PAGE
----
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- Created: Monday, 26 August 2013 13:25
- Published: Monday, 26 August 2013 13:25
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VICTORIA — The Globe and Mail
Art Willms spent 30 years in the energy sector building pipelines across Canada before he retired. What he learned along the way helped lay the foundations for the Pacific Trails proposal – the one major pipeline project currently in the works in British Columbia that hasn’t triggered a major backlash.
In 1991, Mr. Willms was vice-president of Westcoast Energy when the company was being pilloried for running roughshod over a small, remote and impoverished First Nations community. The company wanted to build a pipeline near Fort Nelson, B.C., and had offered the Prophet River band nothing to compensate for the disruption. He travelled north to meet with the band chief, hoping to find a way around her objections. The chief’s words to Mr. Willms led him to establish a new corporate culture.
“She pointed to seven or eight little kids that were running around. She said, ‘Here are the people I’m really working for. I want to make sure they have opportunities in the future,’” Mr. Willms recalled in a recent interview. “I said to myself, ‘we will put that into our culture at Westcoast Energy. The people we effect must have a chance to benefit.’”
It was an approach that helped him through tough negotiations for a natural-gas pipeline to Vancouver Island a decade later. Mr. Willms was by then Westcoast Energy’s CEO. He met with First Nations on the Island, found one community that was prepared to work together, and he sat down with the chief to hammer out a benefit-sharing agreement that would see the Cowichan Tribes gain tens of millions in revenue, as well as construction jobs.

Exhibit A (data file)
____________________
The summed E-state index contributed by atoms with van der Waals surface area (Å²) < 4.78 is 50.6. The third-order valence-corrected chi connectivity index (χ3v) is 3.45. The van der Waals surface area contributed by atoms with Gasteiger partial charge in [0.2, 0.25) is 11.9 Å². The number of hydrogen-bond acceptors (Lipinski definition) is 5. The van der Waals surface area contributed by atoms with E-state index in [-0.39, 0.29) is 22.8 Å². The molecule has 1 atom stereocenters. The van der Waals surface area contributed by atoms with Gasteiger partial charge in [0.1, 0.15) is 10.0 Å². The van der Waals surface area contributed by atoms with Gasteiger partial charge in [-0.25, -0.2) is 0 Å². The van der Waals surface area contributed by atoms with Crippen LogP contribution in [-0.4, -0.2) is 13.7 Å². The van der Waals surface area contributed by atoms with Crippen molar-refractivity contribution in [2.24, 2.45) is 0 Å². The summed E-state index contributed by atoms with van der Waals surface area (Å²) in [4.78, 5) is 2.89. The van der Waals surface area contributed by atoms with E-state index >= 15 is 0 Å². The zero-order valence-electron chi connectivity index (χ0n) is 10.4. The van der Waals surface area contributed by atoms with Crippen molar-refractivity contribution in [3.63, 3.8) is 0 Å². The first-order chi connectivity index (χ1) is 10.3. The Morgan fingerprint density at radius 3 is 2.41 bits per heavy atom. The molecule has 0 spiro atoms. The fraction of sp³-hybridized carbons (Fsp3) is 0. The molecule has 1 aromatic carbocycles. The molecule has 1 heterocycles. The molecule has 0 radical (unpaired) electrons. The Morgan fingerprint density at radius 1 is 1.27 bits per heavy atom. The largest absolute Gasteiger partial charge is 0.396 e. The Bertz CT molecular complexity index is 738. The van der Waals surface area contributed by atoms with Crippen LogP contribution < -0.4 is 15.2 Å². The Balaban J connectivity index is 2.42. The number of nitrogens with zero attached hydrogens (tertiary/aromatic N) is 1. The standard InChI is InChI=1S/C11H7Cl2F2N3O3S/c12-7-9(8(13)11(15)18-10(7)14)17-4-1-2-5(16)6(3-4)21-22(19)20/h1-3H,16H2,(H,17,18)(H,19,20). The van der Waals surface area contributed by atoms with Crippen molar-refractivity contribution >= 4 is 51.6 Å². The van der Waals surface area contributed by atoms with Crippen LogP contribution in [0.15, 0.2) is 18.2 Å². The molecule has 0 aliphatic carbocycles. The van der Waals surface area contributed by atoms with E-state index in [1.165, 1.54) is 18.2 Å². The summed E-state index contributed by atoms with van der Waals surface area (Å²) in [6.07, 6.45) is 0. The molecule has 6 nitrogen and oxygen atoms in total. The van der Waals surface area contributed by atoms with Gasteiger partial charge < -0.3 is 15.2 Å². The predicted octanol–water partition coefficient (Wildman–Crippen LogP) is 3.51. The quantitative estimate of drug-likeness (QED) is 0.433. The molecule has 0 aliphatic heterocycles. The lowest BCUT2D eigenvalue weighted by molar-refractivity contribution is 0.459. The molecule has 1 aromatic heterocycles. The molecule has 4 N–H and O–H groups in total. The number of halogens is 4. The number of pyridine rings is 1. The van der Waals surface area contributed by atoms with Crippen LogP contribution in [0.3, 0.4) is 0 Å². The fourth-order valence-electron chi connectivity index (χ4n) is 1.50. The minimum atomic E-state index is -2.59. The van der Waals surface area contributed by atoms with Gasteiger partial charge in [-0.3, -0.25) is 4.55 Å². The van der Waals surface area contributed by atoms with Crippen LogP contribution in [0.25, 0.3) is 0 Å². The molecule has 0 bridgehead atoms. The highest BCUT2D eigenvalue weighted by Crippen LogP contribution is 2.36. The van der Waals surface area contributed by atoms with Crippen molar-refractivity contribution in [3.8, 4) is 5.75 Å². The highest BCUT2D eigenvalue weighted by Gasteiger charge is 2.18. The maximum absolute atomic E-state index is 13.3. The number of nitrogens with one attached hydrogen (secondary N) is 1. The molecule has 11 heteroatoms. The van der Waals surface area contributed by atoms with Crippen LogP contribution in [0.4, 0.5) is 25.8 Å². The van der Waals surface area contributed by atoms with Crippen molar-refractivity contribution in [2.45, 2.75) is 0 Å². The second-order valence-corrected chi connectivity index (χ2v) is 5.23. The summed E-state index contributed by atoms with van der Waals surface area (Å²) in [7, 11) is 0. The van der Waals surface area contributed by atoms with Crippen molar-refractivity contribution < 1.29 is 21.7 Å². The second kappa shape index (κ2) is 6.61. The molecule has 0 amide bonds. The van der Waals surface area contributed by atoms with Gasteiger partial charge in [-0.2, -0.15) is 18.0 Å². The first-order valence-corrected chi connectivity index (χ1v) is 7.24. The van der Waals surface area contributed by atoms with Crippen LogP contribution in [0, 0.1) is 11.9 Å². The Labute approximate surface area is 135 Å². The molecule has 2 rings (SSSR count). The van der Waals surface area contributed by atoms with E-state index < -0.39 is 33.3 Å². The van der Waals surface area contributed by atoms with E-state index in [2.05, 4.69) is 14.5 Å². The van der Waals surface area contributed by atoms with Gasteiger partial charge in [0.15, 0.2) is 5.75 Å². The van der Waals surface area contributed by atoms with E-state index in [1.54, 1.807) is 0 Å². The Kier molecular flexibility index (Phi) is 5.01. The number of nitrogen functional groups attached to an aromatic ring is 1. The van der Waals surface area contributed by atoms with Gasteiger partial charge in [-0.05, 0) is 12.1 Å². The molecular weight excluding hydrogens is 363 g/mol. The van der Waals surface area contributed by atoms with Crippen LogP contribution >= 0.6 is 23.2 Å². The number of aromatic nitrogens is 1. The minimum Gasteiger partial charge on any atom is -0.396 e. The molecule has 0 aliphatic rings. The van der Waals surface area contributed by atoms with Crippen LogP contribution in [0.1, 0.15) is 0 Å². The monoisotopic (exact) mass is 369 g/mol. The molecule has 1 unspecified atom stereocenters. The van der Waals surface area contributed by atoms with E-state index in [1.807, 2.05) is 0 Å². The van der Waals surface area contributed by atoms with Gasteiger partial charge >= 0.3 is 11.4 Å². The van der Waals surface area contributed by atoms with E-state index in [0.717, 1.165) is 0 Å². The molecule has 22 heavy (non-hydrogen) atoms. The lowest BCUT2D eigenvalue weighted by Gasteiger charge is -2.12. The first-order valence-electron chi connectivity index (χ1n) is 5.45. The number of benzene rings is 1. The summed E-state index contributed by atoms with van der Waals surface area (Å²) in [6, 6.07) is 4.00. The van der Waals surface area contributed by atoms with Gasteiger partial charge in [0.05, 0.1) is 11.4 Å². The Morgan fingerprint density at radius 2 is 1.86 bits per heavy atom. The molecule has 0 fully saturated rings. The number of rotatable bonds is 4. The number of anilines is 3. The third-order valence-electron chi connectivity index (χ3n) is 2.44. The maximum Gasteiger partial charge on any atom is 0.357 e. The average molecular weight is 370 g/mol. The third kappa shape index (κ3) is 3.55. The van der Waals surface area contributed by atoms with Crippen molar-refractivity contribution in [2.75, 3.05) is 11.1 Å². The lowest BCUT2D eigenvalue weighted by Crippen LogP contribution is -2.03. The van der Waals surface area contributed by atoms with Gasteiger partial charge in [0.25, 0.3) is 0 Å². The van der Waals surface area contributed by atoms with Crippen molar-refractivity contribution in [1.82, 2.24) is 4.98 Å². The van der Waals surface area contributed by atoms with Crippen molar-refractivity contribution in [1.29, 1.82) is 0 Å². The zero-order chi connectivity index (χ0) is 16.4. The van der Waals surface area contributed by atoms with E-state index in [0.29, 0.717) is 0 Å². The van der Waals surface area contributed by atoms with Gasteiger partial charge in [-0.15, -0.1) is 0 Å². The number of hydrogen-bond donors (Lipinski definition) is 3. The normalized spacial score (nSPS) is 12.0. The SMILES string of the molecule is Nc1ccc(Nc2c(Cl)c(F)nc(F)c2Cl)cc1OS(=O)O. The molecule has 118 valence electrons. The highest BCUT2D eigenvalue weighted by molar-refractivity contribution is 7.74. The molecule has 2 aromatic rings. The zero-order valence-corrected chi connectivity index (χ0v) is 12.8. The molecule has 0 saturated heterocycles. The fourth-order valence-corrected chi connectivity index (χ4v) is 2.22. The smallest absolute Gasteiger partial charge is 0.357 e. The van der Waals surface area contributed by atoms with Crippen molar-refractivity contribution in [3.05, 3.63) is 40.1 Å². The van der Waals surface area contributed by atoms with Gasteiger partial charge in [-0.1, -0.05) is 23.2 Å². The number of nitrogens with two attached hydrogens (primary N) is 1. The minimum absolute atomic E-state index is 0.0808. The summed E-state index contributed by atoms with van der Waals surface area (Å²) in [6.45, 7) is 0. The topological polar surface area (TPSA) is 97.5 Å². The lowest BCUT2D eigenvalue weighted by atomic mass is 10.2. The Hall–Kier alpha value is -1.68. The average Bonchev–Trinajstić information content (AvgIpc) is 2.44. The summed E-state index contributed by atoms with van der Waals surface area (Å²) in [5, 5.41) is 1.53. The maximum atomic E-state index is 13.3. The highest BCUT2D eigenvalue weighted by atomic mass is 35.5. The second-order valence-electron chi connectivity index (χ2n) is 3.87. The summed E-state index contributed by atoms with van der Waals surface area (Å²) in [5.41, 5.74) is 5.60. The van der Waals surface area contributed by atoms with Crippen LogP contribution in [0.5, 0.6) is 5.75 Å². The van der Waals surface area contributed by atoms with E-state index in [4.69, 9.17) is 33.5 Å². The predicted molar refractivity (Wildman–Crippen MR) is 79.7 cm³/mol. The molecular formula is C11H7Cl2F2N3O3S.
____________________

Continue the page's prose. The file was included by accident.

“Opposition generally starts locally. You hit perceived unfairness, people who are not engaged, they think they are being taken advantage of. Unless you address that right up front, in a very honest and open manner … you will ultimately run into big problems,” Mr. Willms said.
“And in B.C in the last 40 years, the most important stakeholder is the First Nations. You have to roll up your sleeves and spend a significant amount of time to explaining what you are doing – and then find ways they can benefit along with you, the proponent.”
Today, the B.C. government is enthusiastically backing the proposed Pacific Trail Pipeline, a $1.3-billion project that will move natural gas from north-central B.C. to Kitimat. It is linked to plans to build a liquefied natural gas plant designed to produce for Asian markets.
Mr. Willms was on the board of Pacific Northern Gas when it developed and promoted that pipeline. He credits the management team with an intensive effort to engage with the First Nations communities along the proposed route. “I was on the board giving my white-haired, fatherly advice based on my past experience,” he said. “The tone from the top helps. As a board, we felt you have to give the people along the route the opportunity to benefit.”
Compared to the backlash against the proposed Northern Gateway heavy oil pipeline proposal, Pacific Trail has been well-received. Earlier this year, Pacific Trail Pipelines signed a $200-million commercial deal with 15 First Nations along the pipeline route.
Mr. Willms retired ten years ago and now devotes his time to the Vancouver Symphony Foundation. But he says these are exciting times in the energy sector – if Canada can step up to the opportunity. Not only do the proponents need to treat their host communities with respect, but they need to help establish Canada as a world leader on environmental protection and cleanup standards.
Talk about the benefits, for sure, he advises, but don’t pretend there aren’t risks.
“Once a pipeline is in the ground, most people can’t even find them. But you dig trenches, cut swaths of trees, and there are, periodically, accidents. You have to be very frank with people, have an open dialogue and tell them what you will do. You don’t try to snow people or sugar-coat the issues,” he said.
“It’s not rocket science, but it is hard work.”